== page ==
Honestly, I don’t know why Mark bloody Skaife gets so salty when his fellow Virgin Australia Supercars Championship series commentators (mischievously I think in most cases) make a point about the fact that ‘another Kiwi is winning a race.’
The old Skaife-ster almost blew a blood vessel, in fact, when – at one of the recent ‘double-header’ consecutive weekend rounds of this year’s COVID-19-affected series at The Bend Motorsport Park in South Australia, Kiwis finished a record-making first-through fourth….
It’s not as if driver-turned commentator Skaife has ever been hard-done by a Kiwi – though when Greg Murphy used to come home and absolutely dominate the NZ round of the series at Pukekohe year in and year out I can certainly understand it if – even close to 20 years on – Skaife was not exactly effusive when the two are working in the commentary box today.
Yet, on the surface, anyway, Skaife seems to hold Murph in reasonable esteem, something no doubt to do with the latter’s own peerless record at Mt Panorama.
Skaife (main picture) might have won at ‘the Mountain two more times than Murph (their scores in The Great Race are, respectively, six wins to Skaife, four to Murph, though no one – not even Mark Skaife – can deny his Kiwi counterpart’s other great achievement at the Mountain, the 2.06.859 ‘Lap of the Gods’ he set to beat John Bowe to pole position in whatever the top ten shootout was called back in 2003.
I wonder, too, what Skaife’s teammate, very much mentor and all-round good guy, ‘Gentleman’ Jim Richards makes of it when ‘young Mark’ is offering up another spray about ‘bloody Kiwis coming over here and taking up drives and winning everything willy-nilly….’
Has he forgotten, for instance that Richards was arguably the first ambitious resident Kiwi to decide to try and carve out a ‘pro’ career in Australia (rather than further afield)?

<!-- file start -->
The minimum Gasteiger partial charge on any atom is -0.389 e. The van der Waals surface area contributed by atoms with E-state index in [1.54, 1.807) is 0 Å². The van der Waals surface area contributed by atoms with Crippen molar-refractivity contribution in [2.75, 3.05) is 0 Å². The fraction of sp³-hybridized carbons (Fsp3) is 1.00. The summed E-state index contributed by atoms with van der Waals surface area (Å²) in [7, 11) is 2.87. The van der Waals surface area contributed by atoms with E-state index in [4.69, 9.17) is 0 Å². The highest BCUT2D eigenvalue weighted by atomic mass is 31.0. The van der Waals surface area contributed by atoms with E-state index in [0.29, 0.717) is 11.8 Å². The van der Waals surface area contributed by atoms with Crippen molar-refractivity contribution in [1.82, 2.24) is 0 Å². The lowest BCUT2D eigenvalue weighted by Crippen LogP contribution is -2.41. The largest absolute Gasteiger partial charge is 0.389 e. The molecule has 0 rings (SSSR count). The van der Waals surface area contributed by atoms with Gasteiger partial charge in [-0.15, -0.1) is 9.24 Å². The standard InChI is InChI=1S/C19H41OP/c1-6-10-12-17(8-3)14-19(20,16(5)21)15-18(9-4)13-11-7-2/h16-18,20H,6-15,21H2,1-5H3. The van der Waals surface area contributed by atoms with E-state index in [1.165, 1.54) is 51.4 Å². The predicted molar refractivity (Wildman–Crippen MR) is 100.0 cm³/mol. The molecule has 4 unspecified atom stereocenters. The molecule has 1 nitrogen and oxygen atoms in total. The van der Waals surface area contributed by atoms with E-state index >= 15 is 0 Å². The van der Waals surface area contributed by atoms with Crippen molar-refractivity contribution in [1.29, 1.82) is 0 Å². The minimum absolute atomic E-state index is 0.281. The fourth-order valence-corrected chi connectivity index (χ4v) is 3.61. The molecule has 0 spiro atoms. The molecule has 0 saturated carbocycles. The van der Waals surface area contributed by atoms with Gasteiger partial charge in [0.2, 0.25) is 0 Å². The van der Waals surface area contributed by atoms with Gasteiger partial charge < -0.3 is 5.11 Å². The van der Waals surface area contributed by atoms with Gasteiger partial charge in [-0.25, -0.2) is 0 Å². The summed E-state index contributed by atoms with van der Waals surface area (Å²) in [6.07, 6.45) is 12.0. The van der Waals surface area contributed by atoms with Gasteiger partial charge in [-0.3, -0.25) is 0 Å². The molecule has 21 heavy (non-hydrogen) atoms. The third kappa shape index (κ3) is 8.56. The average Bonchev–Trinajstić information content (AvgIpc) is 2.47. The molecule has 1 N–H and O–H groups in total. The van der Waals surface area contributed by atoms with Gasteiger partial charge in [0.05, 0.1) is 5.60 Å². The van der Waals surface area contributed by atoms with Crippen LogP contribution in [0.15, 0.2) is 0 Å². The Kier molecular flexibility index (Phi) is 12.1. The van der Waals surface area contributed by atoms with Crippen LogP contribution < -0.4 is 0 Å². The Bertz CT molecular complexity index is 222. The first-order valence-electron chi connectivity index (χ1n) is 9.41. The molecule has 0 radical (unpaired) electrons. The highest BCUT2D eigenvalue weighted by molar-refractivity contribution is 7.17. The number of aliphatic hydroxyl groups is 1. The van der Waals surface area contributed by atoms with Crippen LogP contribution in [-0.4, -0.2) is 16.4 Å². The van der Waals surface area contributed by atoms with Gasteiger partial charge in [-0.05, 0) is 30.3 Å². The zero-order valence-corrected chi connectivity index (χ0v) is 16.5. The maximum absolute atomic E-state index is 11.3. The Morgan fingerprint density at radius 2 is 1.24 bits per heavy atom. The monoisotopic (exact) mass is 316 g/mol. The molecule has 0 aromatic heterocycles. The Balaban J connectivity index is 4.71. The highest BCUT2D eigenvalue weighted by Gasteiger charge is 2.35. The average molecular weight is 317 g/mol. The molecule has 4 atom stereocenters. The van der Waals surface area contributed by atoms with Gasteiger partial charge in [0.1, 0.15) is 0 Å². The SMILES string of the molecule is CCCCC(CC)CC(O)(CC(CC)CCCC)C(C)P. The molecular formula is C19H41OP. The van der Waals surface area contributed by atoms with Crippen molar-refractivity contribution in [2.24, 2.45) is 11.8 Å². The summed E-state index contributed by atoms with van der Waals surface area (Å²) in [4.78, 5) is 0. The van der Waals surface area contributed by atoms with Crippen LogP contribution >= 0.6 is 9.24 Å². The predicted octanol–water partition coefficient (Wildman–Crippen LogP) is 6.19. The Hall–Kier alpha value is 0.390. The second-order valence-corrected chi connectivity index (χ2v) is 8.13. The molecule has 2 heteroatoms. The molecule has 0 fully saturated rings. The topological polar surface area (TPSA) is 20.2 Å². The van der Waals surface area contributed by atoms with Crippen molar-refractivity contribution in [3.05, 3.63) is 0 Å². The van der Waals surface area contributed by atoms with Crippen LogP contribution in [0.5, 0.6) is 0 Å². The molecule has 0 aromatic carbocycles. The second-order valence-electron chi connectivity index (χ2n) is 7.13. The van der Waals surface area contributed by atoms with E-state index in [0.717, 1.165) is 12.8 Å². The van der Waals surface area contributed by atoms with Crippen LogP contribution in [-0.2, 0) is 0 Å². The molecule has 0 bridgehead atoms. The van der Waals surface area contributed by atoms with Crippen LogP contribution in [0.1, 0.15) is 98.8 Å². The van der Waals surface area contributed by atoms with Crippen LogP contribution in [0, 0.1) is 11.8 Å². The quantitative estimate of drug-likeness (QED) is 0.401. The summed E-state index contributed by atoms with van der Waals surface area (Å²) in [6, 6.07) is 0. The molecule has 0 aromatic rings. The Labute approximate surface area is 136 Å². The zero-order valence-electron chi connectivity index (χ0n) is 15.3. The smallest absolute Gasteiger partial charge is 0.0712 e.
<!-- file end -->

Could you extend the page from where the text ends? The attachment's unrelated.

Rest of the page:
That believe it or not was – way – back in 1975, when having aged 28 Richards made the decision to ship his pretty much self-built Ford Mustang across the Tasman and try his hand at being a professional driver.
To me it is the most natural thing in the world to want to extend your career beyond our own largely limited shores. Yet for a long-ish time that actually meant leap-frogging Australia completely and heading ‘home’ to Great Britain and – if you found success there direct to the then utterly Euro-centric ‘World Championships.’
As that route started costing money however, the always extraordinarily quick, focused, easy-on-the gear but virtually always penniless Kiwis found themselves side-lined by state or nationalised programmes which paid good money to place drivers – like uber-talented Karter Alain Prost – with just as much skill PLUS a million dollar budget, with a top team running in one of the junior single-seater classes ‘up over.’
Brett Riley tried, but eventually a decision as to who to run in (I think it was the British Formula 3 championship ) had to be made and when your teammate is a flamboyantly moustachioed Brummie called Nigel Mansell, well, let’s just say, few were surprised when it was Riley -who more often than not was quicker, than Mansell – who found himself the one without a drive.
I’m fairly sure that Paul Radisich found himself in a similar position when – after bouncing around the USA and proving he had the ability, he was offered a drive in the UK (again I think it was in the still prestigious British Formula 3 championship.)
Young Paul certainly had the pace to warrant the drive but not even the stellar efforts of team owner – and fellow Kiwi – Murray Taylor, could stop the momentum in the team shifting to his teammate, Damon Hill, son of two-time (1962 & 1968) World champion Graham Hill.
Kiwis, of course, have been crossing the Tasman to contest races (either as part of the classic ‘Tasman Series’ for single-seaters which ran from 1964 to 1975. To be fair, however, it took us a lot longer to finally cut he ‘apron strings’ to ‘the home country’ (Great Britain) and try and create a new beach head in Australia than it probably should have.
In fact it was not until the ninth running of the Great Race (the Hardie-Ferodo 500 at Mt Panorama in 1968) race, that a resident Kiwi actually featured at the sharp end of the field, former single-seater ace Jim Palmer from Hamilton qualifying sixth and classified second with Aussie co-driver Phil West in the first of the then new Holden Dealer Racing Team’s HK-model GTS327 Monaros.